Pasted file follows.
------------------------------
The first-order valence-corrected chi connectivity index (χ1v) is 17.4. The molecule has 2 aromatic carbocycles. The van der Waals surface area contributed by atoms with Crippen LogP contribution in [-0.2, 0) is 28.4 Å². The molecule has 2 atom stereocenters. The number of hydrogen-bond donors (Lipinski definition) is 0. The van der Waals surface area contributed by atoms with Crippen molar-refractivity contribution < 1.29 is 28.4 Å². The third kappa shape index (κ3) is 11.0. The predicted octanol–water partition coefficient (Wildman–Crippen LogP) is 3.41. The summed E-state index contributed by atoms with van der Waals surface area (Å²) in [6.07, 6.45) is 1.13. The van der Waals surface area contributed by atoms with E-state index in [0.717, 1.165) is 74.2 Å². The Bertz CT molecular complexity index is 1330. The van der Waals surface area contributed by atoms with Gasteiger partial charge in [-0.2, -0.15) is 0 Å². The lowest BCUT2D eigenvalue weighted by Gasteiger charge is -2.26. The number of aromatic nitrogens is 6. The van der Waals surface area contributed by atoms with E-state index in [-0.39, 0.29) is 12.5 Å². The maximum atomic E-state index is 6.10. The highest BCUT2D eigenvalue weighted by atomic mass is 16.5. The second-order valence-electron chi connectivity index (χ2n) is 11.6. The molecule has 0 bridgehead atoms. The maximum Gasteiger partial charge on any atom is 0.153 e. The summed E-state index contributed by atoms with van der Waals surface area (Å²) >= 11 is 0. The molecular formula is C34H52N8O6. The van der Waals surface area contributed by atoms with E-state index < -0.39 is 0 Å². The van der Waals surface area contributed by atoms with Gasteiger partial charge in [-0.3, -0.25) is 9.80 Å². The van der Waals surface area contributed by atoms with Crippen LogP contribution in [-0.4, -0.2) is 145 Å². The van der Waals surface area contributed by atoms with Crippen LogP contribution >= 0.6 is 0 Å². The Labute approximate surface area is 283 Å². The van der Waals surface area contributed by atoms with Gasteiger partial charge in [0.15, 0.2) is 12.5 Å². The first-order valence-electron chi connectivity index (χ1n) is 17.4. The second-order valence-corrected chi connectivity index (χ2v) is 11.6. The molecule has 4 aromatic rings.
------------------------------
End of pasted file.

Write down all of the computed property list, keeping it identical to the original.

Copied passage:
The first-order valence-corrected chi connectivity index (χ1v) is 17.4. The molecule has 2 aromatic carbocycles. The van der Waals surface area contributed by atoms with Crippen LogP contribution in [-0.2, 0) is 28.4 Å². The molecule has 2 atom stereocenters. The number of hydrogen-bond donors (Lipinski definition) is 0. The van der Waals surface area contributed by atoms with Crippen molar-refractivity contribution < 1.29 is 28.4 Å². The third kappa shape index (κ3) is 11.0. The predicted octanol–water partition coefficient (Wildman–Crippen LogP) is 3.41. The summed E-state index contributed by atoms with van der Waals surface area (Å²) in [6.07, 6.45) is 1.13. The van der Waals surface area contributed by atoms with E-state index in [0.717, 1.165) is 74.2 Å². The Bertz CT molecular complexity index is 1330. The van der Waals surface area contributed by atoms with Gasteiger partial charge in [-0.2, -0.15) is 0 Å². The lowest BCUT2D eigenvalue weighted by Gasteiger charge is -2.26. The number of aromatic nitrogens is 6. The van der Waals surface area contributed by atoms with E-state index in [-0.39, 0.29) is 12.5 Å². The maximum atomic E-state index is 6.10. The highest BCUT2D eigenvalue weighted by atomic mass is 16.5. The second-order valence-electron chi connectivity index (χ2n) is 11.6. The molecule has 0 bridgehead atoms. The maximum Gasteiger partial charge on any atom is 0.153 e. The summed E-state index contributed by atoms with van der Waals surface area (Å²) >= 11 is 0. The molecular formula is C34H52N8O6. The van der Waals surface area contributed by atoms with E-state index < -0.39 is 0 Å². The van der Waals surface area contributed by atoms with Gasteiger partial charge in [-0.3, -0.25) is 9.80 Å². The van der Waals surface area contributed by atoms with Crippen LogP contribution in [-0.4, -0.2) is 145 Å². The van der Waals surface area contributed by atoms with Crippen LogP contribution >= 0.6 is 0 Å². The Labute approximate surface area is 283 Å². The van der Waals surface area contributed by atoms with Gasteiger partial charge in [0.15, 0.2) is 12.5 Å². The first-order valence-electron chi connectivity index (χ1n) is 17.4. The second-order valence-corrected chi connectivity index (χ2v) is 11.6. The molecule has 4 aromatic rings.